Album review: Dr. John's 'Tribal'
In his last outing, 2008’s “The City That Care Forgot,” New Orleans pianist-singer-composer-hoodoo guru Mac Rebennack, a.k.a. Dr. John, focused on the hardships and enduring joys going of post-Katrina life in his battered but unbeaten hometown.
He hasn’t remotely given up his campaign to keep attention on the injustices and frustrations that New Orleans denizens are still wrangling with five years later, but this time out, he also devotes part of his time to looking at affairs of the heart as only the language-twisting Crescent City R&B-funk master can: “You use your trickeration to keep po’ me in debt.... Trick-knowledge-a-size me into yo’ net,” he complains in the wickedly sassy “Manoovas.”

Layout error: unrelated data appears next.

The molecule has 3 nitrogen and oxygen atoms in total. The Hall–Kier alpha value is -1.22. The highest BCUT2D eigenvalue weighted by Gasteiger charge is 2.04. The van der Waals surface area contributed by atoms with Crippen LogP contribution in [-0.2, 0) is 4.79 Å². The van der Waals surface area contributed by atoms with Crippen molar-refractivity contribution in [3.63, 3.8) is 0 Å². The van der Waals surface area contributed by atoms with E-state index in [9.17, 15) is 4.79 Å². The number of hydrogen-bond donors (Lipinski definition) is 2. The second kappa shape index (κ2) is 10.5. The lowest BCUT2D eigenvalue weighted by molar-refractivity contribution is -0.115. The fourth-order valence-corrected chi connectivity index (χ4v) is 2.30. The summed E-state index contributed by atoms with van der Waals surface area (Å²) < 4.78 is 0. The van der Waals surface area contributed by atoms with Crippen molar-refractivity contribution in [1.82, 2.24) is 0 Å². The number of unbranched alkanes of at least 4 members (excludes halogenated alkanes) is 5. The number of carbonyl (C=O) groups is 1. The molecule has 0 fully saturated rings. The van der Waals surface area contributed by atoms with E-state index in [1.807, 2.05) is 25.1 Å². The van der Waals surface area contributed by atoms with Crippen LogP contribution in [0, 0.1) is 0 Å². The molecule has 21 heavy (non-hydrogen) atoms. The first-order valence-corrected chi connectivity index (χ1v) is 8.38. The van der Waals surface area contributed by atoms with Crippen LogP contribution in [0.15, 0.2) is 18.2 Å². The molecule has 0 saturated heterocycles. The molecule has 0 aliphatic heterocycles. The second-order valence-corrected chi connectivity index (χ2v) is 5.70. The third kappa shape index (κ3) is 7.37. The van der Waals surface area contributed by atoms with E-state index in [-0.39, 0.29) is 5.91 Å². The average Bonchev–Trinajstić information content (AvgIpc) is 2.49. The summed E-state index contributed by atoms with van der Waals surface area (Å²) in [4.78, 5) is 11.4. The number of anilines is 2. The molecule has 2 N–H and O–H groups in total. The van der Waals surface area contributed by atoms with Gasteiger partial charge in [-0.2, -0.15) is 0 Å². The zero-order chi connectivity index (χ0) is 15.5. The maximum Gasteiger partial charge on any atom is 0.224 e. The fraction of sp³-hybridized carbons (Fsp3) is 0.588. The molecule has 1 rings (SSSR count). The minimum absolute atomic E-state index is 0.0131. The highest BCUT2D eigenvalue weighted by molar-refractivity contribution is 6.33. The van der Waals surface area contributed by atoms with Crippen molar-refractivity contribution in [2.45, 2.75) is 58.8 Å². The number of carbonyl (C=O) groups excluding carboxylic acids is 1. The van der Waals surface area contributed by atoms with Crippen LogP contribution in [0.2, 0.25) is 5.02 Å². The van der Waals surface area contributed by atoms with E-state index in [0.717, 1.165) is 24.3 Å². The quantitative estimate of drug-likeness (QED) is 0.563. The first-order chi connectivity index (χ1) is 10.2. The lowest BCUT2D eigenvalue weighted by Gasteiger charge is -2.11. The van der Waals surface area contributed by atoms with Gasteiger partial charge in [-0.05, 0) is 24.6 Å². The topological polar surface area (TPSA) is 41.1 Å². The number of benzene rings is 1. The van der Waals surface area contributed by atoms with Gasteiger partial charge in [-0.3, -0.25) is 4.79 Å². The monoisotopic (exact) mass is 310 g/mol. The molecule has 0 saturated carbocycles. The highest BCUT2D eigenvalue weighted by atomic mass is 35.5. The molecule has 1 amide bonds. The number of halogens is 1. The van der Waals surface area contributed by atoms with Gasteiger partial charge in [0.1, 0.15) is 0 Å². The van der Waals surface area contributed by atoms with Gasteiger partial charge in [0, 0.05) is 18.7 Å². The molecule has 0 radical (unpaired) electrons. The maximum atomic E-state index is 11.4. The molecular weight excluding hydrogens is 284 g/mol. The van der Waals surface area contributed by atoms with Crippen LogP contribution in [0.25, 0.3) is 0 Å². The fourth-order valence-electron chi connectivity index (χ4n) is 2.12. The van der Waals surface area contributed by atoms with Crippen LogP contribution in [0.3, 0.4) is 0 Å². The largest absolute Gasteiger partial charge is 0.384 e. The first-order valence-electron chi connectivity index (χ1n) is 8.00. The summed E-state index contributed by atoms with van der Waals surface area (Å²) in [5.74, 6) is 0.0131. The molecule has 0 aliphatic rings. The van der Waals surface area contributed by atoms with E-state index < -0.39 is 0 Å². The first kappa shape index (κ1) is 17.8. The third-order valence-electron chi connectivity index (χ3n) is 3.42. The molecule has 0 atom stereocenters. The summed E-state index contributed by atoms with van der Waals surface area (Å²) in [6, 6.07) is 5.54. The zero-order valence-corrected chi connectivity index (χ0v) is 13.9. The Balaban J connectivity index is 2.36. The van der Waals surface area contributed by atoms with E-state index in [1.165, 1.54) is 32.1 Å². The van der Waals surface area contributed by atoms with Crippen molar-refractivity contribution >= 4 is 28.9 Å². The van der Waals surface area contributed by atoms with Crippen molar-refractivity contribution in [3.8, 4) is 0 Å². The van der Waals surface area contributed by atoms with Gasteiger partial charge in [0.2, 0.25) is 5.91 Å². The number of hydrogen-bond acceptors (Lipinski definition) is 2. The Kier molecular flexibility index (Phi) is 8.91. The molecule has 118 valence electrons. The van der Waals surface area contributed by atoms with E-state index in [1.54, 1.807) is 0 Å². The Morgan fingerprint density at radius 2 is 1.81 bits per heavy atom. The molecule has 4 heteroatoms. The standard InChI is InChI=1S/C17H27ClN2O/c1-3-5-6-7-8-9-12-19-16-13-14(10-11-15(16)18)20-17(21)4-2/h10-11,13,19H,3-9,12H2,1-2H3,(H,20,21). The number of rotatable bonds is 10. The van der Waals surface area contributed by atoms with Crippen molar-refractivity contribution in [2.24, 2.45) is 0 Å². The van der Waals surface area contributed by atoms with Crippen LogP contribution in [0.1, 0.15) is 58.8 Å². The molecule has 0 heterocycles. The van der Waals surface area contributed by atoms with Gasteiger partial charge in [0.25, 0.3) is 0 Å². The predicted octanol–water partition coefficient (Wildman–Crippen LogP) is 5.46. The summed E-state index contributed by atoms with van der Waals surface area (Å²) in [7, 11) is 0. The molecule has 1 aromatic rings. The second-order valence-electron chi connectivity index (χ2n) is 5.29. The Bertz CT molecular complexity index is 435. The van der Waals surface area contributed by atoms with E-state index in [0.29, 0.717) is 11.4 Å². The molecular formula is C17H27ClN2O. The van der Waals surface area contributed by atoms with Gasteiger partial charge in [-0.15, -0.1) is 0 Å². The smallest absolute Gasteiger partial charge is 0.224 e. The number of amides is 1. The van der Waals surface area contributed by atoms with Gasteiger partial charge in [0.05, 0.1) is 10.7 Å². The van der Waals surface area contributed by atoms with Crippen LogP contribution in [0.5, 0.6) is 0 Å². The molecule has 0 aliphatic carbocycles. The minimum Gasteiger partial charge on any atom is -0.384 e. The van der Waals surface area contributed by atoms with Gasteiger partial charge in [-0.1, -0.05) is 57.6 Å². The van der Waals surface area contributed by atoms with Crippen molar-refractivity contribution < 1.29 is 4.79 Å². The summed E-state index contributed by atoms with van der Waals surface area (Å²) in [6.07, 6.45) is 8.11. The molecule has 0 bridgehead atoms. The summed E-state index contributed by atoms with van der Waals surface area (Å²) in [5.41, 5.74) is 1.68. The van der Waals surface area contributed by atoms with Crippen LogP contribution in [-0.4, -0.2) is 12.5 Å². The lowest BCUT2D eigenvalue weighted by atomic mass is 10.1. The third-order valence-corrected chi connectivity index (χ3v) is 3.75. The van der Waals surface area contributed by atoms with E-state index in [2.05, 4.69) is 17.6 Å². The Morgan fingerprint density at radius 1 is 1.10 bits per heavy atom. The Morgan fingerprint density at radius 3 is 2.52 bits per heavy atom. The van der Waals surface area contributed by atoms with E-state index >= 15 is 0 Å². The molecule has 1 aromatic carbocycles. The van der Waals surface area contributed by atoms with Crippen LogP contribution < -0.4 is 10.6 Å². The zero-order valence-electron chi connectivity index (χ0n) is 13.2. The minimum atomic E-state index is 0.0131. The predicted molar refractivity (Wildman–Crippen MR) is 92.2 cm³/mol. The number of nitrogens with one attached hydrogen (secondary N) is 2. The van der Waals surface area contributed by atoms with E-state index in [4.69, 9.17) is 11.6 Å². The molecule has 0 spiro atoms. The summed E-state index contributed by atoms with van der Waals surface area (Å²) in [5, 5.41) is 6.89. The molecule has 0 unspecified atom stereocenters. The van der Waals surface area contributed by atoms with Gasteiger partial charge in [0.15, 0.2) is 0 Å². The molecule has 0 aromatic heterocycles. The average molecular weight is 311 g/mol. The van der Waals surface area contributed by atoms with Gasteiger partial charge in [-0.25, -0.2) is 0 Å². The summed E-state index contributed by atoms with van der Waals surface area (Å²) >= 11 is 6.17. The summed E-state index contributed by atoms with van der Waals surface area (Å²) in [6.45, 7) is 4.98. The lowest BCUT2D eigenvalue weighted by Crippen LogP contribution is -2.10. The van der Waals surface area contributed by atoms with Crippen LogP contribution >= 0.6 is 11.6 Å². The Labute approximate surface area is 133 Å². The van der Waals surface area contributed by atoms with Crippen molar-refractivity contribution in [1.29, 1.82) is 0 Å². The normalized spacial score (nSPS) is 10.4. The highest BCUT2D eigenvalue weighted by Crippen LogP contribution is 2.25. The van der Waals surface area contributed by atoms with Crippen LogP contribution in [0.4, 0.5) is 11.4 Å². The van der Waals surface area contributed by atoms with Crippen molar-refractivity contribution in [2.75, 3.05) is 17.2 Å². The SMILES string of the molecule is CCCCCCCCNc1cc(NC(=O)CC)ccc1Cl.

He also questions why his lover is so contentious in “When I’m Right I’m Wrong” and why he can’t get his mojo working in the strutting “Jinky Jinx,” in which he resurrects the Night Tripper persona that brought him to the fore as a performer in the late ‘60s.
Sociologically, he’s still railing at the disparities he sees across the land of the free, which probably explains the deep funk, musically and lyrically, that Rebennack displays: “There’s big gulf between the haves and nots/How did the haves get what they got?” he ponders/accuses in “Big Gap.”
Sometimes the message overwhelms the music, but largely the good doctor tends to the sick without letting the well-heeled off the hook.
— Randy Lewis
Three stars (Out of four)
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